Over 60% Of US Drivers Support Anti-Speeding Technology, Survey Finds

A recent survey by the Insurance Institute for Highway Safety (IIHS) has found that more than 60% of drivers in the United States would find it acceptable for their vehicles to provide audible and visual warnings when they exceed the posted speed limit. The survey, which included 1,802 drivers, sought to understand their attitudes toward intelligent speed assistance systems (ISA).

Ian Reagan, a senior research scientist at IIHS, highlighted the potential of current technologies to virtually eliminate speeding and speeding tickets. However, he noted that the trend appears to be moving in the opposite direction, with adaptive cruise control and partial automation systems allowing drivers to set their speed as high as 90 mph.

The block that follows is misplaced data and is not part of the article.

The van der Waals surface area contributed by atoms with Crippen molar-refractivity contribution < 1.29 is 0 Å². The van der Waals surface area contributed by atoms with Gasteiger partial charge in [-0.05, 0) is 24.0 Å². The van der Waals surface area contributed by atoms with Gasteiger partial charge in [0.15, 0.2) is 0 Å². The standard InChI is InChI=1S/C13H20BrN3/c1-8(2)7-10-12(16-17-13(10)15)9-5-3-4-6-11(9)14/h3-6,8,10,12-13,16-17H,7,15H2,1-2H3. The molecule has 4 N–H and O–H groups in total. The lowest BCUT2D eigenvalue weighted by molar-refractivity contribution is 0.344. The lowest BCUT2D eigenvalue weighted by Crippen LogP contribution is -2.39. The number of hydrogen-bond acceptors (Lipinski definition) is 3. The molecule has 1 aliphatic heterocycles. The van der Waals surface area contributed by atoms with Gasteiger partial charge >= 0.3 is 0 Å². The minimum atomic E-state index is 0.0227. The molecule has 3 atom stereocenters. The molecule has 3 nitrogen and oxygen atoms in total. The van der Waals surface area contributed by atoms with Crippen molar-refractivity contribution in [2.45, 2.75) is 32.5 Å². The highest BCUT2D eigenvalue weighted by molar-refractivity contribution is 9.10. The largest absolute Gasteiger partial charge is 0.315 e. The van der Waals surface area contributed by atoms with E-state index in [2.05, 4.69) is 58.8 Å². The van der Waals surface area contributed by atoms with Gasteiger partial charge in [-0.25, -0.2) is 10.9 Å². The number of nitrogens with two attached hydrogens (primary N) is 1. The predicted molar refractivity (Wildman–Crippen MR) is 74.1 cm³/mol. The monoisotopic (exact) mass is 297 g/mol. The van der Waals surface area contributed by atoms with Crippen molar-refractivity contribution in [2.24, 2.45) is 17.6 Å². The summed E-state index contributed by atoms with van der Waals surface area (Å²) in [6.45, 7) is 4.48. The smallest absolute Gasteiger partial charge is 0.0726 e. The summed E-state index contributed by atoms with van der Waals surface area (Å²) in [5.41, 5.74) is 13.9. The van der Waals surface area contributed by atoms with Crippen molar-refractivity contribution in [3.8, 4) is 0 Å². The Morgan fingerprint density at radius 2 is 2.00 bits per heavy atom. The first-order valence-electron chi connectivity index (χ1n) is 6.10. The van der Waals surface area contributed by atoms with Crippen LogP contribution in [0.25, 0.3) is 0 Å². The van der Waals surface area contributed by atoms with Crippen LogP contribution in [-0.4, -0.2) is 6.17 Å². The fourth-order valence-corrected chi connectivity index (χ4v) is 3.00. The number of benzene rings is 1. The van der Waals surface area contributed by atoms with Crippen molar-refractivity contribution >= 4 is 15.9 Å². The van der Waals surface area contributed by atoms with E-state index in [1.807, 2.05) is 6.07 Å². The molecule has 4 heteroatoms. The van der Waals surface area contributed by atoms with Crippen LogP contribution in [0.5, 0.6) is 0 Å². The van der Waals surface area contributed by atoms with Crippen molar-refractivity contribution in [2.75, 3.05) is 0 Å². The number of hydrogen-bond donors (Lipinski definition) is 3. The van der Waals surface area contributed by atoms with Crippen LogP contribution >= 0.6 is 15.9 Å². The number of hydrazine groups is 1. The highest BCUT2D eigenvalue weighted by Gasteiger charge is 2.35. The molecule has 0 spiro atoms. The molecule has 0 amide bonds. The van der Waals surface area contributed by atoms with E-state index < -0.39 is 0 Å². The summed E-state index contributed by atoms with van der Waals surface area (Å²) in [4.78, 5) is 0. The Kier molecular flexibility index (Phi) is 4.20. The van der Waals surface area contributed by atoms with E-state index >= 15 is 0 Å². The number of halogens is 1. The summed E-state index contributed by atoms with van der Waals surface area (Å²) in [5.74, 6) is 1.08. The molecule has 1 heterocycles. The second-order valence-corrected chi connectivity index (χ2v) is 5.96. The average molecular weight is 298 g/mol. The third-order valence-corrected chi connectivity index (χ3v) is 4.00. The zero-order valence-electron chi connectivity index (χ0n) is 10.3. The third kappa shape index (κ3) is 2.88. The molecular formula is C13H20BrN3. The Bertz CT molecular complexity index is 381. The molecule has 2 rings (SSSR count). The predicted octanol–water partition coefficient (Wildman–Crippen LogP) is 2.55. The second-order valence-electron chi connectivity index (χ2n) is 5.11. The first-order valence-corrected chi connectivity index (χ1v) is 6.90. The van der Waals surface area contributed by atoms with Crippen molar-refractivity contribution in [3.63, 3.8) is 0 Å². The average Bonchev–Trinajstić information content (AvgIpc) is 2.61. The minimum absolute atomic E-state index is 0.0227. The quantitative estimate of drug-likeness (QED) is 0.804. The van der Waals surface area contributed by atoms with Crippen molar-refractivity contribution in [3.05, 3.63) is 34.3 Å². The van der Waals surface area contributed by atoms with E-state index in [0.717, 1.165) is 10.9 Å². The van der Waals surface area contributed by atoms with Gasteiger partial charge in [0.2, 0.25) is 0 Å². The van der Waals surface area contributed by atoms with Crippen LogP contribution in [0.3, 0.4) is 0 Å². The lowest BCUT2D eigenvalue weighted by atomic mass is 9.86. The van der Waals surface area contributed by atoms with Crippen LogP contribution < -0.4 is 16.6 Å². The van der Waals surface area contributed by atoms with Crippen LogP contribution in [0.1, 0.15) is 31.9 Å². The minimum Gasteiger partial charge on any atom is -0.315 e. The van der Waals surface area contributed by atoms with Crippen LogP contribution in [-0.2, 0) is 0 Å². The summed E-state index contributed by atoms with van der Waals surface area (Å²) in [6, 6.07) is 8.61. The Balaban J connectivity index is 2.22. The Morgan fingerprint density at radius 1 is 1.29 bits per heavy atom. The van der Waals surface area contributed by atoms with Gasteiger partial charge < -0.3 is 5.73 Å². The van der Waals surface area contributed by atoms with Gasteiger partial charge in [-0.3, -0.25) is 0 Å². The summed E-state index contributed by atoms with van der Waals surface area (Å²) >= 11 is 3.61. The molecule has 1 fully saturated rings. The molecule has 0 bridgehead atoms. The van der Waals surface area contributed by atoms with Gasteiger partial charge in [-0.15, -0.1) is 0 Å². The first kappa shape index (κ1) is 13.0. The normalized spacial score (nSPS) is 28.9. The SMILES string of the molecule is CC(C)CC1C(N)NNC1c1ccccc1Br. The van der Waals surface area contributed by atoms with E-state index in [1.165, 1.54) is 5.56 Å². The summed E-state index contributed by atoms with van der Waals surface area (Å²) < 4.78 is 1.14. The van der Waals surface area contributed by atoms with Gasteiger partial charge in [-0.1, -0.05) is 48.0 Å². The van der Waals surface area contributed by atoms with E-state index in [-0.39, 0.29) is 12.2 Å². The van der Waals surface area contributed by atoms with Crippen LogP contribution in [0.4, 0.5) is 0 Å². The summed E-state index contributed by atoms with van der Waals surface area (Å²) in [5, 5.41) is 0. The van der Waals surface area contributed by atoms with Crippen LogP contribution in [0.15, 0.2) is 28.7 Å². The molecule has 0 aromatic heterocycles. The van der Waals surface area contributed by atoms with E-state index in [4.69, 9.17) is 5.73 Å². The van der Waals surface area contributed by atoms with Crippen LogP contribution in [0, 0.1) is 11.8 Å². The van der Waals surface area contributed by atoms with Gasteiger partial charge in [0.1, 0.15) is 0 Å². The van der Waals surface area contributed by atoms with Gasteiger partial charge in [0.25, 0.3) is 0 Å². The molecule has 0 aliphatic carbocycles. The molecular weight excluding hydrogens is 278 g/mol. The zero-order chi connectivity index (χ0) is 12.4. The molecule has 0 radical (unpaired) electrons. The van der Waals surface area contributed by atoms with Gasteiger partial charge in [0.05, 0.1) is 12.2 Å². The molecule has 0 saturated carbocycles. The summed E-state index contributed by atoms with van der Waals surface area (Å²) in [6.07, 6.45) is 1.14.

Over-speeding is consistently a factor in more than a quarter of U.S. traffic fatalities, resulting in over 12,000 deaths in 2022. Despite this, about half of the drivers admitted to driving at least 15 mph over the limit in the past month, according to the AAA Foundation for Traffic Safety.

Starting next month, the European Union will require all new vehicles to be equipped with ISA systems. These in-vehicle technologies use speed sign-recognition video cameras and/or GPS-linked speed limit data to inform drivers of the current speed limit and warn them if they are exceeding it.

The IIHS survey revealed that more than 80% of drivers would want a feature displaying the current speed limit, and over 70% agreed that they would appreciate an unobtrusive tone sounding when the speed limit changes. About half of the respondents said they would not object to a vehicle technology that makes the accelerator pedal harder to press or automatically restricts speed.

As the discussion surrounding the implementation of anti-speeding technology in vehicles progresses, the IIHS survey offers valuable insights into the opinions of U.S. drivers on this crucial issue.